(h) “Secretary” means the Secretary of Child Development and for Education.
(i) “Agency secretary” means the Secretary of the Health and Welfare Agency California Health and Human Services.
(j) “Superintendent” means the Superintendent of Public Instruction.
(k) “Support services” means services that will enhance the physical, social, emotional, and intellectual development of children and their families.

SEC. 5.

 The heading of Article 2 (commencing with Section 8803) of Chapter 5 of Part 6 of Division 1 of Title 1 of the Education Code is amended to read:
Article  2. California Full-Service Healthy Start Community Schools Program Council and Grant Program

SEC. 6.

 Section 8803 of the Education Code is amended to read:

8803.
 (a) In order to encourage the integration of children’s services, it is the intent of the Legislature to promote interagency coordination and collaboration among the state agencies responsible for the provision of support services to children and their families.
(b) The California Full-Service Healthy Start Community Schools Program Council is hereby established to replace the Healthy Start Support Services for Children Program Council. The California Full-Service Healthy Start Community Schools Program Council shall operate in accordance with all of the following:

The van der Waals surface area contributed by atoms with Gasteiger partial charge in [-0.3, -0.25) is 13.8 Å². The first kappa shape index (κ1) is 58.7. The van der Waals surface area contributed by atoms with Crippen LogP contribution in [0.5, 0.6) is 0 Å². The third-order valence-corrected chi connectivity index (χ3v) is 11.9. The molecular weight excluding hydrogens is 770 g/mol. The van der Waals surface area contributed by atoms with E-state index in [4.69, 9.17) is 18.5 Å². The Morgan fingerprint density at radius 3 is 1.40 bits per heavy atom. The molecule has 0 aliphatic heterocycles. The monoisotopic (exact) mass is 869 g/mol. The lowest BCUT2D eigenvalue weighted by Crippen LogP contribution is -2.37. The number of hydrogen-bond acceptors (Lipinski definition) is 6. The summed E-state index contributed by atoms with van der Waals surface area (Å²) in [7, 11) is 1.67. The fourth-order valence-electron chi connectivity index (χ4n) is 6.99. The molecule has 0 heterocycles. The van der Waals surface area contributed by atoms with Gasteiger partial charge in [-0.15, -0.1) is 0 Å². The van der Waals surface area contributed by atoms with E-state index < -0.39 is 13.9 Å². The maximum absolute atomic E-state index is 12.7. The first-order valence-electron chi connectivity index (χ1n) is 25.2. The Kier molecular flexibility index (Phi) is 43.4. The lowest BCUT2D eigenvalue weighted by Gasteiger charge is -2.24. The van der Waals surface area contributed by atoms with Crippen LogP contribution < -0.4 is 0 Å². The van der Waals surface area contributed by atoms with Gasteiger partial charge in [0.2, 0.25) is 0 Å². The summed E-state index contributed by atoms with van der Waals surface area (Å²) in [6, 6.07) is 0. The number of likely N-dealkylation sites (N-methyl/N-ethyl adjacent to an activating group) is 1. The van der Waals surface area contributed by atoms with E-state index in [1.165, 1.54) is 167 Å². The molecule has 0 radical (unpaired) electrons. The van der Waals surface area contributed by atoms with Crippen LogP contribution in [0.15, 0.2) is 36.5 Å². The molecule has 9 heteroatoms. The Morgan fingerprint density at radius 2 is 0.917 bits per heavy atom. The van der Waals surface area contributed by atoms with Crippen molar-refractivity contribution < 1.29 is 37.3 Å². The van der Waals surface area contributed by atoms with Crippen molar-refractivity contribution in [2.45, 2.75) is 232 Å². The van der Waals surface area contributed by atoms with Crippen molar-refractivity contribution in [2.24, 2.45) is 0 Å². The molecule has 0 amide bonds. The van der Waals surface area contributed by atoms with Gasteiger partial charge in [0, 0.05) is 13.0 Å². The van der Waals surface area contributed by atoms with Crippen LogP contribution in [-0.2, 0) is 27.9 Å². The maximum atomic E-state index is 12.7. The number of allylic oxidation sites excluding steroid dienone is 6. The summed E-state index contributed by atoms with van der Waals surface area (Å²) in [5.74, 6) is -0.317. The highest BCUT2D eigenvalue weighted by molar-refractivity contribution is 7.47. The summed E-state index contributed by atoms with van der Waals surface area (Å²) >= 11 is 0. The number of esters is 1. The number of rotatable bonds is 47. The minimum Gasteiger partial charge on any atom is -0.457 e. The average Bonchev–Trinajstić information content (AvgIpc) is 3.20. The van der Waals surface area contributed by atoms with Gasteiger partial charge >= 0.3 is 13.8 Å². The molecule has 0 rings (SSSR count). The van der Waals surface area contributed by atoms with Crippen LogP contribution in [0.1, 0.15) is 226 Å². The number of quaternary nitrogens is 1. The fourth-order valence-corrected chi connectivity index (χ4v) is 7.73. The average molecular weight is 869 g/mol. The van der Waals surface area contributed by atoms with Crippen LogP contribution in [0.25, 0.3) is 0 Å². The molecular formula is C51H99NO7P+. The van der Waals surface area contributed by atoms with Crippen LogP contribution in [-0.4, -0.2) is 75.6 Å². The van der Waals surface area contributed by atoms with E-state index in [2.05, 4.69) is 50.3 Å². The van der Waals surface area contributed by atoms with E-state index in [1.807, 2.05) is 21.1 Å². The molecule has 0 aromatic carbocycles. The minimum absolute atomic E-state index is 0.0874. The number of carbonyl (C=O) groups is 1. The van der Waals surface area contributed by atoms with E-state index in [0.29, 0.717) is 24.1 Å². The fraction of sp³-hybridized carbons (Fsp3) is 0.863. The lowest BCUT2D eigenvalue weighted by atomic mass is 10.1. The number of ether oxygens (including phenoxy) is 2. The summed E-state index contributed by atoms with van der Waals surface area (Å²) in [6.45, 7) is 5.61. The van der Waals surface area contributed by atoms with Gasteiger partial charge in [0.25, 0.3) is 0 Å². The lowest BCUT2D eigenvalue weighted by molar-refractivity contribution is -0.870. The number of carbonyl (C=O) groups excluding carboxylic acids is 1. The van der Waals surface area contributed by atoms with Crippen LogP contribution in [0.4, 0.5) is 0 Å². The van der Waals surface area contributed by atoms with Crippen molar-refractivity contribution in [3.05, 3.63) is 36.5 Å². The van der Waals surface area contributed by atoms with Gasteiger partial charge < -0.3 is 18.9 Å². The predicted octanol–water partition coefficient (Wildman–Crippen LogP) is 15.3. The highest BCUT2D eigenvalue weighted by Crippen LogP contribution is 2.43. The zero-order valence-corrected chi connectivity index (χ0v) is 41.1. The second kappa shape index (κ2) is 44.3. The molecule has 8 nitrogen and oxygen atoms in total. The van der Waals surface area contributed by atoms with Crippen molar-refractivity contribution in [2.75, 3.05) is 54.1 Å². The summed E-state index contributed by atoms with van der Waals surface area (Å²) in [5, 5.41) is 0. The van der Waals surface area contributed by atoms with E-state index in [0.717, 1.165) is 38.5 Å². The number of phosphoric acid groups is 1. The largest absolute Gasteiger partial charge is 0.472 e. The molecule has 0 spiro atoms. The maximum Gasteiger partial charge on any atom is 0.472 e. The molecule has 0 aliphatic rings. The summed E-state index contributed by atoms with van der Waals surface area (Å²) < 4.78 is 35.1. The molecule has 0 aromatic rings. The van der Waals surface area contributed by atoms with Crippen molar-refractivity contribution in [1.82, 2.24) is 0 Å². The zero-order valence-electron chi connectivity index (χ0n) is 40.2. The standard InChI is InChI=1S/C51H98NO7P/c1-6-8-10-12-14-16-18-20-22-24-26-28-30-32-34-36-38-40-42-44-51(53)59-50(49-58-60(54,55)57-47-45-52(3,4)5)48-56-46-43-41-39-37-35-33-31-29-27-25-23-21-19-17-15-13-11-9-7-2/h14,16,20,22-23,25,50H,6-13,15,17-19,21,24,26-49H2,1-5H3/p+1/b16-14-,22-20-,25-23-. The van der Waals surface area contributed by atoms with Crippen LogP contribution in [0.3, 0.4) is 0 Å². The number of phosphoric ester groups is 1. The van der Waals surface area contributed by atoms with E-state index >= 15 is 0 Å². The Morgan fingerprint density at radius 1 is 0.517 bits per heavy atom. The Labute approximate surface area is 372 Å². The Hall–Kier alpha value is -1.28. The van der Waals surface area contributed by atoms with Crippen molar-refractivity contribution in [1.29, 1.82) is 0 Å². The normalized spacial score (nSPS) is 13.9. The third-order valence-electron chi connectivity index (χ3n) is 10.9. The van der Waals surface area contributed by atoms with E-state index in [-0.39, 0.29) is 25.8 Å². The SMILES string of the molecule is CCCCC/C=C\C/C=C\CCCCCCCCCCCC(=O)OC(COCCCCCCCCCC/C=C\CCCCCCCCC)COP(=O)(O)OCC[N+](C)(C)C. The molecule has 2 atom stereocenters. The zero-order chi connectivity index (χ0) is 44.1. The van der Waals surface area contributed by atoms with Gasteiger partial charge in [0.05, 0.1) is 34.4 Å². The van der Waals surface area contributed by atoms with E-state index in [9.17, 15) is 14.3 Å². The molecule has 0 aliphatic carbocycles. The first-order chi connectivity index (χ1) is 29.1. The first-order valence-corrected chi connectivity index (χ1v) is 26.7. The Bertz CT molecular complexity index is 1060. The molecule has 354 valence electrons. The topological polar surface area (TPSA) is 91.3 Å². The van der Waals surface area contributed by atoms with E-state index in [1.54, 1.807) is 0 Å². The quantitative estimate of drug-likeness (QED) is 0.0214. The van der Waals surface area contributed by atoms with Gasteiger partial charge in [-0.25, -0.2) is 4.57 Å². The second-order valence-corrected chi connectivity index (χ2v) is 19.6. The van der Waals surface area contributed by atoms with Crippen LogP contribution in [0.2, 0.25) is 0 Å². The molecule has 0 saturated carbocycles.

(1) Members of the council shall include the Superintendent, the agency secretary, the secretary, and the directors of the State Department of Health Care Services, the State Department of Social Services, the State Department of Alcohol and Drug Programs, and the State Department of Mental Health, or designated representatives thereof.
(2) Duties of the council shall include all of the following:
(A) Developing, promoting, and implementing policy supporting the California Full-Service Healthy Start Community Schools Grant Program.
(B) Assisting the lead agency in reviewing grant applications submitted to the lead agency and providing the lead agency with recommendations for awarding grants pursuant to Section 8804.